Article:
The small target on the approach shot of the par four 5th hole makes it rate the toughest on the front nine.

A good example of the need for strategy is the par four second hole, a dogleg right with an inviting lake to that side and plenty of room to the center and left. The water shouldn’t even come into play, but McDougald says people get way too caught up in trying to cut the dogleg (which used to be protected by more trees until a tornado blew through), and half the people leave golf balls in the lake.

We left some of ours are in there, too. Play the safe shot – to the wide section – and you’ll save a ball’s life. But even then, there’s sand waiting on either side of the fairway if you get greedy.

And don’t make the task harder than it has to be by stretching out to the full yardage (7003 yards) from the tips – move a set of tees forward from where you think you can play. “The course is big but it really isn’t overwhelming,” McDougald said. “We have several sets of tees, and the play-it-forward mentality is always here. We tell people to move forward to a comfortable set of tees – and when you get too many under par, back up.”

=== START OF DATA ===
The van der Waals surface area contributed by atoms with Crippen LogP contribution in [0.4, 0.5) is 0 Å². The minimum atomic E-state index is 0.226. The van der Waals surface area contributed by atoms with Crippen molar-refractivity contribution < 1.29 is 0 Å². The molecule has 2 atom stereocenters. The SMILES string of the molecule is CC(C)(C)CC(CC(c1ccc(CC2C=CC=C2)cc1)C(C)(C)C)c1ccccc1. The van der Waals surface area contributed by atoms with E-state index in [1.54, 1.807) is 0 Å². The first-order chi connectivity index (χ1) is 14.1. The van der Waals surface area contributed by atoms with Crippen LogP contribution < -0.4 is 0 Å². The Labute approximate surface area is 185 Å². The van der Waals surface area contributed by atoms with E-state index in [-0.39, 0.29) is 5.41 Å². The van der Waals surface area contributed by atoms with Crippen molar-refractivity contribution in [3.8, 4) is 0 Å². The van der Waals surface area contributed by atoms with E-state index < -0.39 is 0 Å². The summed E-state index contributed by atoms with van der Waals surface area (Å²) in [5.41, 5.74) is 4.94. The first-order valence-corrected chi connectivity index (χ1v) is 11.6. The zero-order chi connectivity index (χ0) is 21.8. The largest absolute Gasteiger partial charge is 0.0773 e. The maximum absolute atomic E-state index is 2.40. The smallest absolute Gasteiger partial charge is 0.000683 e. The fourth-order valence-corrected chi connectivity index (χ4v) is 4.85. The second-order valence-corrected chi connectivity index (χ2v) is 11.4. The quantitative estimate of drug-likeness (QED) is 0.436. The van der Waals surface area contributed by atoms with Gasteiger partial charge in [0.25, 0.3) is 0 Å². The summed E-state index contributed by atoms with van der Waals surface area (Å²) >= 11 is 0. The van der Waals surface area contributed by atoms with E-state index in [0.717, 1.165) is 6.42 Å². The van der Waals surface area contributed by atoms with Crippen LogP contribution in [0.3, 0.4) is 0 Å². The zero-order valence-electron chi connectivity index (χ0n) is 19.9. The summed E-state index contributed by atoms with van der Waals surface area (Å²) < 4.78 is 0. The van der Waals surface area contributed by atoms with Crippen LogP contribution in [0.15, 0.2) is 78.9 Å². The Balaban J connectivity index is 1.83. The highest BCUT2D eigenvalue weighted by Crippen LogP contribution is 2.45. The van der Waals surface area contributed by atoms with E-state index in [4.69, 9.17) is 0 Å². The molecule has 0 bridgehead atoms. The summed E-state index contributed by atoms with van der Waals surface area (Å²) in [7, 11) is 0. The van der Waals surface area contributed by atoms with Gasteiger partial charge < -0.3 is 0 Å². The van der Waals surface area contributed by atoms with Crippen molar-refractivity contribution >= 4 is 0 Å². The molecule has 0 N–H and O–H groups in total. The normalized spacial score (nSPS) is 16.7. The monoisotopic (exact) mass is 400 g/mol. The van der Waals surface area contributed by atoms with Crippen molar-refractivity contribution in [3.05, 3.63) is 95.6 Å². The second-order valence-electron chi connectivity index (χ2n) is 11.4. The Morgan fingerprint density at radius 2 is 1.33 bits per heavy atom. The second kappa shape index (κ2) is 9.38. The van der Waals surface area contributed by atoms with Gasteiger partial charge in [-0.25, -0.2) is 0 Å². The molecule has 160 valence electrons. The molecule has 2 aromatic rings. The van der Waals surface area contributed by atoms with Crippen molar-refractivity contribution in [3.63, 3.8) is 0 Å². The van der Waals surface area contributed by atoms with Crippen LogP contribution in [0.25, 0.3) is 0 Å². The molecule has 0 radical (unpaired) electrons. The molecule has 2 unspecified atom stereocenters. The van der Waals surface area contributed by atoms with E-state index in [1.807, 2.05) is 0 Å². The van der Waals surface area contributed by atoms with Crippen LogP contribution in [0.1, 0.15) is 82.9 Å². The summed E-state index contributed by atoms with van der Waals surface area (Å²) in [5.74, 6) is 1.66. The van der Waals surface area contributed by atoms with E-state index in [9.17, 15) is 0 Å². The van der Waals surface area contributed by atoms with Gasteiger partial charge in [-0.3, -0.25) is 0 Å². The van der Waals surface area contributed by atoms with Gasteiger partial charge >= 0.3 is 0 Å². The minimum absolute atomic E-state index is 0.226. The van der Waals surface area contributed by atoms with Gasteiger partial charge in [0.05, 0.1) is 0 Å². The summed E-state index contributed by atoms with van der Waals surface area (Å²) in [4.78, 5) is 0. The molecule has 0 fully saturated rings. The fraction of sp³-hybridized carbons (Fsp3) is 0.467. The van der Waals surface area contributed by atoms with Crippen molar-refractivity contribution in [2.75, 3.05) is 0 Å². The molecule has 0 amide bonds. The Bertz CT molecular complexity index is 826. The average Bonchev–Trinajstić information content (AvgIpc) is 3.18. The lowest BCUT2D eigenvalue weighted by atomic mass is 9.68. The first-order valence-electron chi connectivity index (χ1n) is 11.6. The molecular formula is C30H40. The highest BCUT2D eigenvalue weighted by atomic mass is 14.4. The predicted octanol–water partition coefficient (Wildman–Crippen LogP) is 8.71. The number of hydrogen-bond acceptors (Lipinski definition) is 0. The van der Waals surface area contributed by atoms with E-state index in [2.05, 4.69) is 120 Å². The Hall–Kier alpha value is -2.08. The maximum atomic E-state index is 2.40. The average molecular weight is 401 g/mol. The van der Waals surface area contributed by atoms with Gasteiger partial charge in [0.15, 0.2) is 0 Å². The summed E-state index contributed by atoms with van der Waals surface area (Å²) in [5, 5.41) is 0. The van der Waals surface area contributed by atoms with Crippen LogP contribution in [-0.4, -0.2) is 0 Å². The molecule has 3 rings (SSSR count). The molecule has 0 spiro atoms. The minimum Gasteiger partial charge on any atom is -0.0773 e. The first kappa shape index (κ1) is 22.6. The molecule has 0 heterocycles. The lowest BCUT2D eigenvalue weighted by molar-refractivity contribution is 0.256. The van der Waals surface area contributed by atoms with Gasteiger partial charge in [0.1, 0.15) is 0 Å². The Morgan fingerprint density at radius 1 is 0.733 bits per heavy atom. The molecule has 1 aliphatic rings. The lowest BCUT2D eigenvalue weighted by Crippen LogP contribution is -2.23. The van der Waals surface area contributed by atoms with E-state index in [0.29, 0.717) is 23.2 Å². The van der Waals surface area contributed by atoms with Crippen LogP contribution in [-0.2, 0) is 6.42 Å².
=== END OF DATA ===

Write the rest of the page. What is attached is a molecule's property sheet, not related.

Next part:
Ring this bell when the fairway is clear on the par four 8th hole -- just another nice personal touch at Mid South.

“It always works, because nobody ever backs up.”

For those not heeding McDougald’s advice, Mid South can be a real struggle, particularly on the holes with carries into the green (aka, the water holes). Palmer loves risk-reward holes with water (pick any of his designs, and you’ll always find some greens where you’ll need to fly the wet stuff). These shots are never insurmountable unless you don’t get enough distance off your drive to put you in good shape for the approach shot.